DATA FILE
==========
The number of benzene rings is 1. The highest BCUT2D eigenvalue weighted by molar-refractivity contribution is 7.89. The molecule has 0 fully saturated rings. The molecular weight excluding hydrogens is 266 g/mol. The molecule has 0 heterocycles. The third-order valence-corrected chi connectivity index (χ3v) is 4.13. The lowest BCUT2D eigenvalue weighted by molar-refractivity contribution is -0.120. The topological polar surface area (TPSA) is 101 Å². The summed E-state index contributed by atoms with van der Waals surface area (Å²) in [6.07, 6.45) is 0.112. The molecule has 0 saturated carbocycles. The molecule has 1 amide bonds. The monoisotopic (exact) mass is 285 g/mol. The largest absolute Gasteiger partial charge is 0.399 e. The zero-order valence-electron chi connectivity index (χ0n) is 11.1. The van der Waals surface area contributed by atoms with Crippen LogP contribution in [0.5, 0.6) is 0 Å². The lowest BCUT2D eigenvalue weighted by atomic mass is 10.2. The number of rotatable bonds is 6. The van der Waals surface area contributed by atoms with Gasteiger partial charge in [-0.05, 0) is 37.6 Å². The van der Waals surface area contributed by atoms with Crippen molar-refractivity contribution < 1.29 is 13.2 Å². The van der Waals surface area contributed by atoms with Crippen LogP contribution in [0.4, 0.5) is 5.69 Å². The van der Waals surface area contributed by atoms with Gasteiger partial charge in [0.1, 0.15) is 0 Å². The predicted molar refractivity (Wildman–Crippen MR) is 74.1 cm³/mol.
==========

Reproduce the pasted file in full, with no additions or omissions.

The number of benzene rings is 1. The highest BCUT2D eigenvalue weighted by molar-refractivity contribution is 7.89. The molecule has 0 fully saturated rings. The molecular weight excluding hydrogens is 266 g/mol. The molecule has 0 heterocycles. The third-order valence-corrected chi connectivity index (χ3v) is 4.13. The lowest BCUT2D eigenvalue weighted by molar-refractivity contribution is -0.120. The topological polar surface area (TPSA) is 101 Å². The summed E-state index contributed by atoms with van der Waals surface area (Å²) in [6.07, 6.45) is 0.112. The molecule has 0 saturated carbocycles. The molecule has 1 amide bonds. The monoisotopic (exact) mass is 285 g/mol. The largest absolute Gasteiger partial charge is 0.399 e. The zero-order valence-electron chi connectivity index (χ0n) is 11.1. The van der Waals surface area contributed by atoms with Crippen LogP contribution in [0.5, 0.6) is 0 Å². The lowest BCUT2D eigenvalue weighted by atomic mass is 10.2. The number of rotatable bonds is 6. The van der Waals surface area contributed by atoms with Gasteiger partial charge in [-0.05, 0) is 37.6 Å². The van der Waals surface area contributed by atoms with Crippen molar-refractivity contribution < 1.29 is 13.2 Å². The van der Waals surface area contributed by atoms with Crippen LogP contribution in [0.4, 0.5) is 5.69 Å². The van der Waals surface area contributed by atoms with Gasteiger partial charge in [0.1, 0.15) is 0 Å². The predicted molar refractivity (Wildman–Crippen MR) is 74.1 cm³/mol.